1729. He was a carpenter by trade, and became one of the most prominent citizens in Falmouth, being sheriff of the county and one of the justices of the Court of Common Pleas. See Ridlon's Saco Valley, p. 122; Whitmore's Mass. Civil List, pp. 121, 122.- Eds.
* Jotham Odiorue, Jr., was a son of the Hon. Jotham Odiorne, of Newcastle, for many years one of the Council of New Hampshire. He married a sister of Col. Meserve, and died May 19, 1751, aged 48. See Wentworth Genealogy; Brewster's Rambles about Portsmouth. - EDS.
on to say that in my opinion, under God and your undoubted conduct and courage, nothing more likely to contribute to y° desired success than despatch from New England and early arrival att a proper landing att or near Lewisbrug, and that itt is most probable that small vessells, vizt from 50 to 120 tons, att this season of yo year, will be yo most safe & expeditious. As to a proper place for first and generall randevous, I judge that Country Harbour is ye most sutable, being about fourteen leagues to ye westward of Cansoe, and tho there is sundry harbours between that and Cansoe, yett none so comodious and easey outlett. As to Cansoe Harbour, which some have talkt of for randevous, itt will certainly be more likely to give y enemie intelligence of your coming, for as that harbour is made with a number of islands laying to y° eastward of ye main land, yo French often resort there in boats for guning and other occations, they may on your arrival there verry easeyly gett away undiscoured, and so carry yo news to Lewisbrug. I much approve of what you were pleased to inform me of, your intention of taking St Peters Harbour by part of your fleet in your way to Lewisbrug, which will be of good service in cutting of any intelligence from that place going any way, and att ye same time informing you of y° state of Lewisbrug, att which place on your happy arrival I cant butt think that a suden surprize to them and a bold push on our side will undoubtedly carry the point, in which under your command (would yo circumstances of my family which are verry peculiar to my disadvantage herein admit of itt) would willingly run y° risque of my life. I well know some are of quite difernt thoughts on the affair; they are for waiting for ships from abroad and troops to our assistance. Indeed, I think them of singular use and absolute necessity in case yo place is not taken in ye afores attempt. Butt as far as I can deserne, with submission to better judgments, itt would be runing a verry great risque for us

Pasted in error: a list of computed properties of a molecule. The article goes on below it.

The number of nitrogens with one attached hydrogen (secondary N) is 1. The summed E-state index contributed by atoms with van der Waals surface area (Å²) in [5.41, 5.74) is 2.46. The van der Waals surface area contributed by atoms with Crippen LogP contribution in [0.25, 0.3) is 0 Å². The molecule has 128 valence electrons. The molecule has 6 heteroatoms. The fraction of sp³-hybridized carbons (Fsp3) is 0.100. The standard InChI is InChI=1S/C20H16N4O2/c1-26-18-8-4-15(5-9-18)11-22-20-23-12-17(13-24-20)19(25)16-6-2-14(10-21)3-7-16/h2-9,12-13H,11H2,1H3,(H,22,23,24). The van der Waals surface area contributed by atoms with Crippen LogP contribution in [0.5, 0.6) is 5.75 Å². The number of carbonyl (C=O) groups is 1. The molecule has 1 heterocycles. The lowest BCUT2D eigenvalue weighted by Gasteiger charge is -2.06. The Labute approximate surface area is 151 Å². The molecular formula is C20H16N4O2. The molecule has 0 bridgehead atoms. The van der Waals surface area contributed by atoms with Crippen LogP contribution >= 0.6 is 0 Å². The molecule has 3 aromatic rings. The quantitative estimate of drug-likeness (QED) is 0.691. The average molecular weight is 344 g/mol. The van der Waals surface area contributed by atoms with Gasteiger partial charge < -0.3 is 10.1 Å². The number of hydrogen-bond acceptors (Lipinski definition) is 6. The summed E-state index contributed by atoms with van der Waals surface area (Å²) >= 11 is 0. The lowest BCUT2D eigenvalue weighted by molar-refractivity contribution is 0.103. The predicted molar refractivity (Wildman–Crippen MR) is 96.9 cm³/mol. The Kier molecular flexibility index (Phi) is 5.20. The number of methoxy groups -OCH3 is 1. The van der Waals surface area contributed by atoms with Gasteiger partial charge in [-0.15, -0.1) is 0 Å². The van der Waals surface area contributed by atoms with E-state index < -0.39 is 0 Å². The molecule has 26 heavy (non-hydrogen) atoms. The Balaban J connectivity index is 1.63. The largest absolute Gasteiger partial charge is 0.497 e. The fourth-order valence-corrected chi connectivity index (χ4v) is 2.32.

to lay still there waiting for greater strength; for as that must come from West Indies or England, or both of them, itt is easy to conceive of yo many missfortunes that may happen in such long passages with such large ships, y danger of storms, fowl winds, loss of masts, engagements with enimies, loosing company with one or other, falling into bodys of ice, and many other unforeseen or even unthought of accidents that may hapen that may even give time enough in yo season of yo year for the place to have recrutes and succours from France; for no doubt yo French well know ye consequences of, and have their hearts much sett on, this place, and in what bad circumstances itt was left in last fall. They will send them out releife so early as they may be there as soon as ever ye season of yo year will admit of itt, and if theire ships should hapen to arive theire before ours, what a forever lamented thing would this be to us.
Sir, what occations my saying even too much on this part is from last evning's conversation with sundry gentlemen, that I presume are going on ye expedition, seemed fully inclined to a regular seige, and waiting as before. A seige in that manner is a thing I must confess is what I am a stranger to, and doubt not butt many of our countrymen are likewise, and would act very awkerdly therein, who in ye former way would be as bold and good men as ye world can produce, and I belive and trust will venture theire all in ye cause, notwithstanding if it can't be taken in yo former way I conceive itt much to y° advantage and honour of our nation and this country in perticular to keep ye ground untill ships and men shall come from England, West Indies, and New England with all the power and force possable so as not to faile, on y whole, if itt should cost us halfe our substances; butt a more short and easy conquest would no doubt be most acceptable to us, as well as more glorious to yourselfe; and now, dear Sir, I beg leave to recomend you and y